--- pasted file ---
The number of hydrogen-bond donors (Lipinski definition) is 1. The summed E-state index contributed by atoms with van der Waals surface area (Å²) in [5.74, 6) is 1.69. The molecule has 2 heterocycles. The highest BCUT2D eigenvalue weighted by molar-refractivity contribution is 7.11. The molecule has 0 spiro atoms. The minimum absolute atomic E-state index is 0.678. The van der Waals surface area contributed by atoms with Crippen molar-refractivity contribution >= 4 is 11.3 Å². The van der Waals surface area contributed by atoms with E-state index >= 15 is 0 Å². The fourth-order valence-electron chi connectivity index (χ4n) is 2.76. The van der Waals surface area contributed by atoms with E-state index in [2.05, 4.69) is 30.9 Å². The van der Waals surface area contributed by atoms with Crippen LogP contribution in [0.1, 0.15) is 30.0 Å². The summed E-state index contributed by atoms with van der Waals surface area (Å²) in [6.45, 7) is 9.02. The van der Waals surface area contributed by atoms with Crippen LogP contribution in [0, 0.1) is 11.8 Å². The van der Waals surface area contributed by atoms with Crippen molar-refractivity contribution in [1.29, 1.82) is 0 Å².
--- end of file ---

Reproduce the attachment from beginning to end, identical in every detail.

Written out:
The number of hydrogen-bond donors (Lipinski definition) is 1. The summed E-state index contributed by atoms with van der Waals surface area (Å²) in [5.74, 6) is 1.69. The molecule has 2 heterocycles. The highest BCUT2D eigenvalue weighted by molar-refractivity contribution is 7.11. The molecule has 0 spiro atoms. The minimum absolute atomic E-state index is 0.678. The van der Waals surface area contributed by atoms with Crippen molar-refractivity contribution >= 4 is 11.3 Å². The van der Waals surface area contributed by atoms with E-state index >= 15 is 0 Å². The fourth-order valence-electron chi connectivity index (χ4n) is 2.76. The van der Waals surface area contributed by atoms with E-state index in [2.05, 4.69) is 30.9 Å². The van der Waals surface area contributed by atoms with Crippen LogP contribution in [0.1, 0.15) is 30.0 Å². The summed E-state index contributed by atoms with van der Waals surface area (Å²) in [6.45, 7) is 9.02. The van der Waals surface area contributed by atoms with Crippen LogP contribution in [0, 0.1) is 11.8 Å². The van der Waals surface area contributed by atoms with Crippen molar-refractivity contribution in [1.29, 1.82) is 0 Å².